Industry City-based Room got its start in 2017 thanks to an observation about office noise.
“Open floor plans were all the rage,” said Brian Chen, Room’s CEO, who co-founded the company with Morten Meisner-Jensen, “and the subject of anger and frustration.”
Chen and Meisner-Jensen were introduced by mutual friends who had been complaining about noise in their workplaces. The two were between jobs at the time, and they started tinkering with the idea of in-office phone booths.
At first, it didn’t seem like much of a concept.
“We laughed it away,” Chen said. They soon realized the problem with offices wasn’t just the lack of privacy or too much noise but how they were built out. “The lightbulb moment was when we realized a phone booth in the office was a replacement for construction,” Chen said.
An office is nothing more than an empty box inside a building. Turning that box into a space where people work usually means that a landlord or a tenant hires an architect and a general contractor, files building permits and buys hundreds of thousands of dollars worth of office furniture through dealers. With increasingly flexible leases and changeable tenants, such a buildout might happen more than once a decade.
And so when Chen and Meisner-Jensen sold their first booth in 2018, they saw the sale as the initial step toward educating the market about “modular architecture”—spaces built out using prefabricated elements rather than renovations.
“You’re replacing multiple cycles of renovations and demolition between tenants or as needs change,” said Meisner-Jensen.
Either way, office managers and coworking companies wanted the tech-enabled phone booths, which now cost $6,000 and up depending on specific features and are available to buy on Room’s website. In 2018 Chen and Meisner-Jensen did $7 million in sales. In 2019, they did nearly $30 million.
Customers seemed to like the transparent pricing and click-to-order functionality, and they didn’t seem to mind receiving the premade parts and doing the assembly themselves, which takes about an hour. Room’s booths have good acoustics and soundproofing. Meisner-Jensen, who heads up design, said his team spent hours adjusting the light settings, choosing fabrics and figuring out where to hide electrical elements to avoid sprawling wires.
“They are designed down to the last detail,” he said.
The ventilation is “best in class,” said Federico Negro, founder and CEO of Canoa, a marketplace and design tool company that resells furniture, including Room’s spaces. “You never feel stuffy like in other booths,” he added.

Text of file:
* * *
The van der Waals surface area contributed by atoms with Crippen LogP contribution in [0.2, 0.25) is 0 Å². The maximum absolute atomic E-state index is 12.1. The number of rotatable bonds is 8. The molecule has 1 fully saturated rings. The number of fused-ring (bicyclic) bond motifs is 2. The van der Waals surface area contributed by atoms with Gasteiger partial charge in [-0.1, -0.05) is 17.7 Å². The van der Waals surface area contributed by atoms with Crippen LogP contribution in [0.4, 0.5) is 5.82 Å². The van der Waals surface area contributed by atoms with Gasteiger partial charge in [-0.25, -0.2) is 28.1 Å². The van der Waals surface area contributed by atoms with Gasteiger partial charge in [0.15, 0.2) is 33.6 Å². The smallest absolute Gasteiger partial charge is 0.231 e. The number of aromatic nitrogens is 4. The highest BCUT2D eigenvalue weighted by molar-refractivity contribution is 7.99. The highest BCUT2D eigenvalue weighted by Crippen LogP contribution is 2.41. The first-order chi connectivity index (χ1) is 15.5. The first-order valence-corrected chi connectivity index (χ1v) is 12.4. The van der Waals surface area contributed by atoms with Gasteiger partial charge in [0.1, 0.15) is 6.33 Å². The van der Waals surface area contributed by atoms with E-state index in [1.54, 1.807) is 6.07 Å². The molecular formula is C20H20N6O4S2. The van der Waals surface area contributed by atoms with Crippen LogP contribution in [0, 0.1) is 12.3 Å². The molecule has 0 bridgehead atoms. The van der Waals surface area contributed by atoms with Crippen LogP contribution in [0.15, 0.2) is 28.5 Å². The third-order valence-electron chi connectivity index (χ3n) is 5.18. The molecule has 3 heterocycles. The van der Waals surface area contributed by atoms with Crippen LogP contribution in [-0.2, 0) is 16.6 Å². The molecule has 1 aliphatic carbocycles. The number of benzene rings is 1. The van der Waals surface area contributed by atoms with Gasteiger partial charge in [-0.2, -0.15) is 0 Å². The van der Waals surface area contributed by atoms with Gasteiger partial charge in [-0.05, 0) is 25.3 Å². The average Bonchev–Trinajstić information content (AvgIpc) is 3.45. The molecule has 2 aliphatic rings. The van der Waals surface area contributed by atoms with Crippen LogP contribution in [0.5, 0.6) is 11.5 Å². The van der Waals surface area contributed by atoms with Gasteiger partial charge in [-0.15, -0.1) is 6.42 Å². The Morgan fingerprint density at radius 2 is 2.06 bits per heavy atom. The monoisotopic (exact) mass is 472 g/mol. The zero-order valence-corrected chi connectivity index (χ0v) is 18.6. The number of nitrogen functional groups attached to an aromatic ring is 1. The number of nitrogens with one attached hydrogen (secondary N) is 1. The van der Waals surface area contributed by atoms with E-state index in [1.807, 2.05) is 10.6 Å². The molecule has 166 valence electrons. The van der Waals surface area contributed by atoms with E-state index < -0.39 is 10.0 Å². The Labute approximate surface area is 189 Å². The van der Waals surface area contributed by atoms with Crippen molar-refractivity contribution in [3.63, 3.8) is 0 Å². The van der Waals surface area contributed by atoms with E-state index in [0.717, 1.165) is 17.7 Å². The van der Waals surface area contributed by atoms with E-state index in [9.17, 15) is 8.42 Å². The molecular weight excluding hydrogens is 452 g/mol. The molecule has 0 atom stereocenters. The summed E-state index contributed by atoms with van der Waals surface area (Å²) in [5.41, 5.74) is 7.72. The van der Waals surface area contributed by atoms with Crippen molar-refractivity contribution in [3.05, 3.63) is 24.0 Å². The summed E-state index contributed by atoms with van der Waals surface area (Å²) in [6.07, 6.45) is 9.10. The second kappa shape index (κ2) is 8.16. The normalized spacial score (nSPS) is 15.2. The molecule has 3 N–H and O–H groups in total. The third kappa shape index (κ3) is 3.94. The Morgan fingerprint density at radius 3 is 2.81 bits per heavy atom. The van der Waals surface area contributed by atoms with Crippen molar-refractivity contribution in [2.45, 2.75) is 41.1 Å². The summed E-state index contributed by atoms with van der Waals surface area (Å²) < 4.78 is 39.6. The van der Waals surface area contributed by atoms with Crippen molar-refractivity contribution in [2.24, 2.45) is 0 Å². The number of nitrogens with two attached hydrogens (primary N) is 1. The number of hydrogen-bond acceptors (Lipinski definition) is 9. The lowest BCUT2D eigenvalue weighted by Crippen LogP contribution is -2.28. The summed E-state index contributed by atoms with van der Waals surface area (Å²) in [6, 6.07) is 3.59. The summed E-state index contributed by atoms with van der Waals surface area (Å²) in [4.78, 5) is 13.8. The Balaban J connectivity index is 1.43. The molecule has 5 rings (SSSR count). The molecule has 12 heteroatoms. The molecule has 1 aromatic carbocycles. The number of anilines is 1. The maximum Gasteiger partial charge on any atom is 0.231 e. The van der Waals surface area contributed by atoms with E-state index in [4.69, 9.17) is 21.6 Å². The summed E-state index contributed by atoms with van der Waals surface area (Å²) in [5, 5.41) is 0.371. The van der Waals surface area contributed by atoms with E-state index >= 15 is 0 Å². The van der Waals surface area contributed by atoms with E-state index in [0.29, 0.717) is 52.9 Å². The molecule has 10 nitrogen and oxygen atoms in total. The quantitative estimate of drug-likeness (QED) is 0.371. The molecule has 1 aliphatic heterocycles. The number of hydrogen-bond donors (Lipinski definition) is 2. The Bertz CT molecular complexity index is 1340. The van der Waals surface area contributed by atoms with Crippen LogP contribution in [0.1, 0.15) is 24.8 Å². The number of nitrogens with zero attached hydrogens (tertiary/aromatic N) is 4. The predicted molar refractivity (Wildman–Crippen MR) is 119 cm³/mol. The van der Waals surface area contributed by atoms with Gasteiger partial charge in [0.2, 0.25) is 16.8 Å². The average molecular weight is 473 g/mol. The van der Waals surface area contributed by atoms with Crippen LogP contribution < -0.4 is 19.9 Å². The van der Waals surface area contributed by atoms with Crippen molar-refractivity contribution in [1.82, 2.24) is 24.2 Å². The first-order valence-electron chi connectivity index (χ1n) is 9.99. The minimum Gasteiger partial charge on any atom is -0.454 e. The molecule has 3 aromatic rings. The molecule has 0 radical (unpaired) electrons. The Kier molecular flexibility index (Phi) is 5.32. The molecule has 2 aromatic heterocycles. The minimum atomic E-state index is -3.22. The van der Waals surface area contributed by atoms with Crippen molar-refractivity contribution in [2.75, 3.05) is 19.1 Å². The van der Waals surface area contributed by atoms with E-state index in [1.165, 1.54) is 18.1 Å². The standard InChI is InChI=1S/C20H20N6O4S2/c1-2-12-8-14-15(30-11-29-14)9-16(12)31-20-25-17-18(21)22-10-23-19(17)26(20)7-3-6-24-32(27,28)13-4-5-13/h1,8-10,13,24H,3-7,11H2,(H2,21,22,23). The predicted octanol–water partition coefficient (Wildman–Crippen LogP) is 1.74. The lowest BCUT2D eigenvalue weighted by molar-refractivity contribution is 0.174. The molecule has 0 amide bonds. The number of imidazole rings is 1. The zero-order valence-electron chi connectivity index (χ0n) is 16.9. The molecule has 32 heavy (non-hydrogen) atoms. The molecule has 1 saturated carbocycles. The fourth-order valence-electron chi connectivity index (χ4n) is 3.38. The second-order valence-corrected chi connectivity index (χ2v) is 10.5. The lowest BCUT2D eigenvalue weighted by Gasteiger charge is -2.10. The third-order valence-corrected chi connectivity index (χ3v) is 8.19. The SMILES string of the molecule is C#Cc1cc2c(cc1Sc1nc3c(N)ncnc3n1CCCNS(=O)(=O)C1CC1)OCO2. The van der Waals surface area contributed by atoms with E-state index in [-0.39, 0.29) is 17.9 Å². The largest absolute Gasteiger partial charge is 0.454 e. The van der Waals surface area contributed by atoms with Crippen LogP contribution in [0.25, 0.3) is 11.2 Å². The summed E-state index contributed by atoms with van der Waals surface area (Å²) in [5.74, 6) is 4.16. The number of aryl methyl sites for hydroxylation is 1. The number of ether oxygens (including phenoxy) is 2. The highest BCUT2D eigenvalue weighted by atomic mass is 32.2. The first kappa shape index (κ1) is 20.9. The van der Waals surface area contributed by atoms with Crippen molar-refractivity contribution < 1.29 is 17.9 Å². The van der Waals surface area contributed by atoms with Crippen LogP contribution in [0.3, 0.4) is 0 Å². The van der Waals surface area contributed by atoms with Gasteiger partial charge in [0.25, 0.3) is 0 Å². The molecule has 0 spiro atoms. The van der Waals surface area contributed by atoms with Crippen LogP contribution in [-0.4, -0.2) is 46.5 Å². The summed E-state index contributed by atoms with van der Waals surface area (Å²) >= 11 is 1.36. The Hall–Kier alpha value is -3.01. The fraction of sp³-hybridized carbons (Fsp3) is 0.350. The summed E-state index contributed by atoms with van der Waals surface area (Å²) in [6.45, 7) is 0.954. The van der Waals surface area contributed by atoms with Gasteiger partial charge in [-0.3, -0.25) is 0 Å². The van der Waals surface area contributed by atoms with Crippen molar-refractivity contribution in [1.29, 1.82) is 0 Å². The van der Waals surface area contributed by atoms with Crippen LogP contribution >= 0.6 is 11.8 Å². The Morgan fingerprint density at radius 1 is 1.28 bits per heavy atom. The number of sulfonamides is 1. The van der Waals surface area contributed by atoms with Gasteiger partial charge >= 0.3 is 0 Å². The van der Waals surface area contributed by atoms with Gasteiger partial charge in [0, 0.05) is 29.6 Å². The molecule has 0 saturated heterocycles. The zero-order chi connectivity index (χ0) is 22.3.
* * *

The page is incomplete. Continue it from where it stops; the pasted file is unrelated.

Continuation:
In 2020, when offices shuttered, Room’s growth came to a standstill. The founders raised a $12.5 million Series A round of funding to get through the lull and laid off a large handful of employees.
The blip was short, and the comeback was strong. When workers returned to offices in 2021, conditions were ripe for more booths. Managers rethought office layouts for hybrid workers, and companies insisted on shorter leases from their landlords. A firm subletting space could move in within weeks if they designed with Room’s portable spaces rather than waiting three to six months for contractors to move things around. As economic conditions worry executives, some companies are buying the company’s offerings as a way to add capacity to existing spaces instead of expanding their footprint
“As more people came back and the density increased, they had more of a need to seek that truly private space,” said Jean Chandler, senior director of design at workspace operator Industrious, which buys Room’s booths for their spaces around the world.
These factors helped Room take in revenue for 2022 that was well above 2019 levels, the co-founders said, more than $50 million.
Room has also branched out from the phone booth to make it easier on staff juggling still having to conduct Zoom meetings from the office. It now sells $20,000 meeting rooms equipped with technology to make videoconferences seamless. That includes a specialized camera that can capture people sitting across from each other so they appear on one screen for remote participants. In addition, its focus rooms, which cost slightly less, are soundproof private offices that come with height-adjustable desks, power, lighting and whiteboards.
“The focus room wasn’t on our road map,” Chen said. “But then we realized that in hybrid [settings], people would lose their dedicated private office.”
The company raised an additional $23 million over the last two years to fuel the growth.
In keeping with its focus on modular architecture, Room’s next move is to cull data from how each workspace is used to help landlords build out fully modular offices from the beginning so they can inexpensively toggle between designs depending on an occupant’s needs.
“We want to make building workspaces more like building digital products,” Meisner-Jensen said, “where we build, learn from it, iterate, make a better version and then continue.”
Read the article from Crain’s New York Business here.
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